Twitter Users Following Brands: 50% More Likely To Buy, 60% More Likely To Recommend

Twitter users who follow brands are more likely to buy from those brands, and more likely recommend those brands to friends, according to a study by Constant Contact and Chadwick Martin Bailey that examines Twitter users and brand interactions.  Out of Twitter users who follow brands, half of them are more likely to buy products from those brands, with males (55%) more likely to do so than females (45%).  The majority – 6 out of 10 – brand followers on Twitter are likely to recommend a few (42%) or many (18%) of those brands to friends.

Who are these brand followers?  Why and how do they interact with brands via Twitter?

Younger Twitter Users More Likely To Follow Brands via Constant Contact, Chadwick Martin Bailey

  • Just 21% of Twitter users follow brands on Twitter
  • Of those followers, the vast majority – 79% – follow fewer than 10 brands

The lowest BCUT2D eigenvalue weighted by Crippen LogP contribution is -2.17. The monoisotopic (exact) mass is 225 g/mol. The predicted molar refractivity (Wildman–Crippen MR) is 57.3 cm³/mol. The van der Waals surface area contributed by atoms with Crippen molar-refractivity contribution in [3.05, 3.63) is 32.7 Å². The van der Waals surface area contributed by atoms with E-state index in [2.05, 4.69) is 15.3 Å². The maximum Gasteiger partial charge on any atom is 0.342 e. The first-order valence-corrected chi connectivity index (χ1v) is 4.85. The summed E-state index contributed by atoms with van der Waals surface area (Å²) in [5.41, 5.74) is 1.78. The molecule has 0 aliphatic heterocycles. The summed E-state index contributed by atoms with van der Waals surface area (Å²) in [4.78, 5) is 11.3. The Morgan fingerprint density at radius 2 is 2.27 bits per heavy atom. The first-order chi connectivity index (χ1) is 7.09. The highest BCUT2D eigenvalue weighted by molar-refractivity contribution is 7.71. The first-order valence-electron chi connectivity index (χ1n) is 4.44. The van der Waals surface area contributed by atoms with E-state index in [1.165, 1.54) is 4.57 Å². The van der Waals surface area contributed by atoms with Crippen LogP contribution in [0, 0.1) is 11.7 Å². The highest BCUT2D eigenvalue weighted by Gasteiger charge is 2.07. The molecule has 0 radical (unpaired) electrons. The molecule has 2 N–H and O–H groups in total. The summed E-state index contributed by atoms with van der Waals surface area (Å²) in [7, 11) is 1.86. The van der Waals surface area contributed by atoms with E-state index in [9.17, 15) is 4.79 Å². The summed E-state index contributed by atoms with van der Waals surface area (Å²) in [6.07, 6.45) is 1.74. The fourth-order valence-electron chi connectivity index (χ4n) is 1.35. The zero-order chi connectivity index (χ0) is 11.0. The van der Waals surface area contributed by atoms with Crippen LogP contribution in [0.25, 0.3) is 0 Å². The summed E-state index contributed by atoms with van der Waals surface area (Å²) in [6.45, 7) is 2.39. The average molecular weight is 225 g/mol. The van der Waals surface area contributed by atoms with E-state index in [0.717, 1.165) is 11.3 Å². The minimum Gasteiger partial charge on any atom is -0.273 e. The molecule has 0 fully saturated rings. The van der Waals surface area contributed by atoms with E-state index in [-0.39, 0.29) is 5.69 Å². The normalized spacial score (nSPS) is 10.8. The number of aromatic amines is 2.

• Most stick with their brand – just 13% of brand followers have “un-followed” a brand, while most – 75% – have never done so
  • Brand followers on Twitter are a younger crowd: 26% of Twitter users under age 35 follow brands, compared with 17% of those age 35-49, and 13% of those age 50+
  • Reasons for following brands include: already a customer (64%), to receive brand info first (61%), for discounts and promotions (48%), for exclusive content (36%)
  • Followers are far more likely to read brand posts (84%) than to tweet about the brand (23%)

What does the future hold for brands on Twitter?

Twitter is still growing rapidly – nearly half (47%) of Twitter users have been tweeting for less than one year.  Twitter users are getting more active with brands on the site, with one-third (33%) interacting with brands more this year than last year, and the majority (57%) interacting at the same level as last year. Not only are men more likely to purchase from brands they follow on Twitter, but they are also increasing their rate of brand interaction (38%) more than women (27%).

The study is based on survey of 1,491 US consumers ages 18 and older, conduct via the Research Now online panel by Chadwick Martin Bailey with Constant Contact, January 2011.